News Archive : Japan Real Estate

Monday, November 21, 2005

Japan's Recovery Flashes a Warning to World's Bond Investors

Japan's Recovery Flashes a Warning to World's Bond Investors

Nov. 21 (Bloomberg) -- The prospect of a durable economic recovery in Japan has bond investors wondering if global yields are heading north.

The emergence of the world's second-largest economy from 14 years of stagnation has pushed up Japanese bond yields and share prices. Japanese investors, the biggest international holders of U.S. Treasuries, may bring more funds home unless yields outside the country also continue to rise, traders and investors say.

``If interest rates can rise in Japan, where they have been suppressed by global disinflation for more than a decade, they can rise anywhere,'' said Tony Crescenzi, head bond market strategist at New York brokerage Miller Tabak & Co.

Losses in Japanese bonds, and a resulting rise in global yields, would be felt beyond the fixed-income market. Mortgage rates worldwide would shoot up, possibly undermining home prices in countries such as the U.S. and U.K., where real estate prices have soared. Higher borrowing costs and a decline in property values would slow economies and crimp profit growth, weighing on stock markets.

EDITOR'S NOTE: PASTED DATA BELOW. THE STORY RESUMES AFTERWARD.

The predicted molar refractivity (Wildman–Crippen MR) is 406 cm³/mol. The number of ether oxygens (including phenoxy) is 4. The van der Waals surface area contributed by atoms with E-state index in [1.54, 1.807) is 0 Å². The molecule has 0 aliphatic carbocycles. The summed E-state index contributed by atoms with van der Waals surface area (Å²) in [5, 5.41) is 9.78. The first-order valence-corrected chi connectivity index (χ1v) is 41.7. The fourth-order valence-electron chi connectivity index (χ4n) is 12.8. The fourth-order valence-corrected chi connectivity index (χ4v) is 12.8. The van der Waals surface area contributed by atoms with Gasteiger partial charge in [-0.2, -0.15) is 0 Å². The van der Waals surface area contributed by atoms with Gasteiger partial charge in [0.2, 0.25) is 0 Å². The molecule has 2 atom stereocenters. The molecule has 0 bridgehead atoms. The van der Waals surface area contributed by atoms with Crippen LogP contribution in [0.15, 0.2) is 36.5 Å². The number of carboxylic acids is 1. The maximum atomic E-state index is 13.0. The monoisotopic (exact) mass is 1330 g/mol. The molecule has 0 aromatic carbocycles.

The yield on Japan's benchmark 10-year bond reached a one- year high of 1.63 percent on Nov. 7. Yields in Japan's government bond market, the world's largest, bottomed at 0.43 percent in 2003. Comparable government securities in the U.S. yield 4.50 percent, while German bunds, a European benchmark, yield 3.53 percent. Bond prices fall as yields rise.